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WNC Region’s Economy Remained Flat in February

BOONE–Western North Carolina’s economy in February was as flat as a week-old can of soda, disappointing news considering the region had experienced very strong growth in past months. But the slowdown is not necessarily a sign that the economy has stalled, says Todd Cherry, an economist at Appalachian State University.

” It is a bit disappointing, but not too surprising because the recovery is two years old and still remains a little shaky,” Cherry said. “The region’s growth at the end of 2003 was very strong and probably not sustainable, so in the first part of this year we appear to be taking the foot off the gas a bit.”

The Western North Carolina Economic Index, prepared monthly by Cherry and university colleagues, remained unchanged at 107.3 in February, the same as was posted in January, according to revised data. The index tracks economic activity in 25 western North Carolina counties.

Cherry is hopeful that the 0.8 percent decline in February employment for the region will improve. National employment data, which is released before county data becomes available, shows a positive movement for March. “If that translates to our region and county, we should see job growth in March as well,” Cherry said.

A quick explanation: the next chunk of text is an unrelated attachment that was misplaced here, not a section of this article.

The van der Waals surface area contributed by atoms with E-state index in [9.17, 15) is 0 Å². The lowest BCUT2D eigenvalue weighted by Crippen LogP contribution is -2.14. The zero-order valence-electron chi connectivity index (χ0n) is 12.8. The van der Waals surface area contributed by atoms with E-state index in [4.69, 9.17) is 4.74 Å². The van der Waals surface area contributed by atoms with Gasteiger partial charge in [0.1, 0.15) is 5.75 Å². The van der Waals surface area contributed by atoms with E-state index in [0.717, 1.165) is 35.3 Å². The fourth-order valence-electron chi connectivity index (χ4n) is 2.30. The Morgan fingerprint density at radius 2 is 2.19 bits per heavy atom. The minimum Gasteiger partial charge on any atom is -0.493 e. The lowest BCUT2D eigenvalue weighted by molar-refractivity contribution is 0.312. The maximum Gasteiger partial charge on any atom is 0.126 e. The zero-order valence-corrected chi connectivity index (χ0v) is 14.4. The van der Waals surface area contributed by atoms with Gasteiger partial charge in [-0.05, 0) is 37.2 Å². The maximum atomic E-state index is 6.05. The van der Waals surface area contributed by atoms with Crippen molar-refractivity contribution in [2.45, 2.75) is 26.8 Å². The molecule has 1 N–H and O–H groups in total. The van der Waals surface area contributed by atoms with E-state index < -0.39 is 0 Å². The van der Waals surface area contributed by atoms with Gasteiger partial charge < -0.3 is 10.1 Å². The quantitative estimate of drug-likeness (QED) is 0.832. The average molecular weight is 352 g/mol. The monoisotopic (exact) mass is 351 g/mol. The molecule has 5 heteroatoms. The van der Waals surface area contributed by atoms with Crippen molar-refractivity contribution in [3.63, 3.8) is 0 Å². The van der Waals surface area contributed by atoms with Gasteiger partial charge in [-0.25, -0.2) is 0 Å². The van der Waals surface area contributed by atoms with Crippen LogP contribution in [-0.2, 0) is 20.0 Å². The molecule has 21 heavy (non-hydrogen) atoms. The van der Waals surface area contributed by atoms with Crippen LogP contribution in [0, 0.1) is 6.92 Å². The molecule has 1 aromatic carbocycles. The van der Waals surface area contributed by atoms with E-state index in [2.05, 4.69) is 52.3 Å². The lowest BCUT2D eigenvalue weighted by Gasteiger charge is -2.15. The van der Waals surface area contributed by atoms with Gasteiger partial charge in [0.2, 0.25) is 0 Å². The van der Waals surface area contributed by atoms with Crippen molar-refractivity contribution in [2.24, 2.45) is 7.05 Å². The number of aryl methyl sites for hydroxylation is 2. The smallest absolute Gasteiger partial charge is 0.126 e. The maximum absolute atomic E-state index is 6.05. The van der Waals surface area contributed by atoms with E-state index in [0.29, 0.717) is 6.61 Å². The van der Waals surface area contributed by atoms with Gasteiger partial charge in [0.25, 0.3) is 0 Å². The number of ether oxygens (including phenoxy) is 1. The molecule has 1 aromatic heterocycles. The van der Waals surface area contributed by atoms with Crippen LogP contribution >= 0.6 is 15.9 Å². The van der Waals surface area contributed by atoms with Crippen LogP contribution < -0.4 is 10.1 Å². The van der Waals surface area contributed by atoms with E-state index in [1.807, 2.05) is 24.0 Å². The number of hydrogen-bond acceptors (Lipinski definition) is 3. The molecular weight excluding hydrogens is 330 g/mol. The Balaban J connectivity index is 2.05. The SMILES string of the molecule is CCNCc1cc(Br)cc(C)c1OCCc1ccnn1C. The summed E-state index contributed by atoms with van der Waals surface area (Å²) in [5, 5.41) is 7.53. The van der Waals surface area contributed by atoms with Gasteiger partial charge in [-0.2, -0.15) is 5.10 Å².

Job losses were felt across region and unemployment claims increased to 5.6 percent in February. The Hickory-Morganton-Lenoir area recorded an 8.2 percent unemployment rate, while Asheville posted 3.6 percent unemployment numbers.

Rutherford was the only county posting double-digit unemployment numbers at 11.95 percent. Watauga County recorded the lowest numbers in the region with 2.09 percent unemployment.

The WNC Economic Index and Report provides a monthly account of economic conditions for Western North Carolina. It typically is released the fifth week following each month. For more information, visit www.business.appstate.edu/wncindex.asp.

The WNC Economic Index and Report is a cooperative effort by AdvantageWest-North Carolina, and Appalachian State University’s Walker College of Business and Appalachian Regional Development Institute.

Cherry is assisted by co-authors John Dawson of the Walker College of Business and College of Arts and Sciences professor Rich Crepeau.

For more information, call Cherry at (828) 262-6081.

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